Their large size and bright colors make the Giant Silkworm Moths popular with collectors and photographers alike. Adding to this interest is the sexual dimorphism of many species, with the sexes varying as to color, markings, size, and/or antennal type.
The Giant Silkworm Moths are densely clothed in hairs, giving them a furry appearance. In constrast, the larvae are fleshy, with occasional bristles. In at least two genera (Automeris and Hemileuca) the bristles are stinging. All but a few species feed as larvae on deciduous trees and shrubs. Members of most subfamilies use their silk glands to construct sturdy pupae, but the Royal Moths (subfamily Ceratocampinae) pupate in the ground in an earthen cell (Covell, 2005).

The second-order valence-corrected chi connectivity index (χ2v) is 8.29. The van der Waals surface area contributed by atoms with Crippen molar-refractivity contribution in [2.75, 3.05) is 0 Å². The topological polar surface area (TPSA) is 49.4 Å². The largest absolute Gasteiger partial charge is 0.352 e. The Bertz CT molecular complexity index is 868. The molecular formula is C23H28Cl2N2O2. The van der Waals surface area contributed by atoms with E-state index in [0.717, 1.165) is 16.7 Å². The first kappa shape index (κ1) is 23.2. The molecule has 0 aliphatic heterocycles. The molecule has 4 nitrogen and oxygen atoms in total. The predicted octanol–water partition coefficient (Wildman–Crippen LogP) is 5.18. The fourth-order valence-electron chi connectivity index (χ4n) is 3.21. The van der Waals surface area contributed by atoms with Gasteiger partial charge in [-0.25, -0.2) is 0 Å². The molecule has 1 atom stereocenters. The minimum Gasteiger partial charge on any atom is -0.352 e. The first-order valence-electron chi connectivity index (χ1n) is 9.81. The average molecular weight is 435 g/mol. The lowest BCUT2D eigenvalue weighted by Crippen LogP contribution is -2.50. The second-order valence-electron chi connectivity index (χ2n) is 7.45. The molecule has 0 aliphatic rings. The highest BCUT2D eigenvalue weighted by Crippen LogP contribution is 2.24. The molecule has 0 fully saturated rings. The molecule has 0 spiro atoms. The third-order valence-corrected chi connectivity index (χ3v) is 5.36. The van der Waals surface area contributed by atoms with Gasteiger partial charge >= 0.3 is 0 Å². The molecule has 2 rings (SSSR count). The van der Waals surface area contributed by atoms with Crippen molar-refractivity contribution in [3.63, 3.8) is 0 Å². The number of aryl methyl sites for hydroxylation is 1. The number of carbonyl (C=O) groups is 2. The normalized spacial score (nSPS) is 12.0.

Despite the family's common name, this group does not include the species actually used in silk production; the commercial species is Bombyx mori and is in the family Bombycidae.
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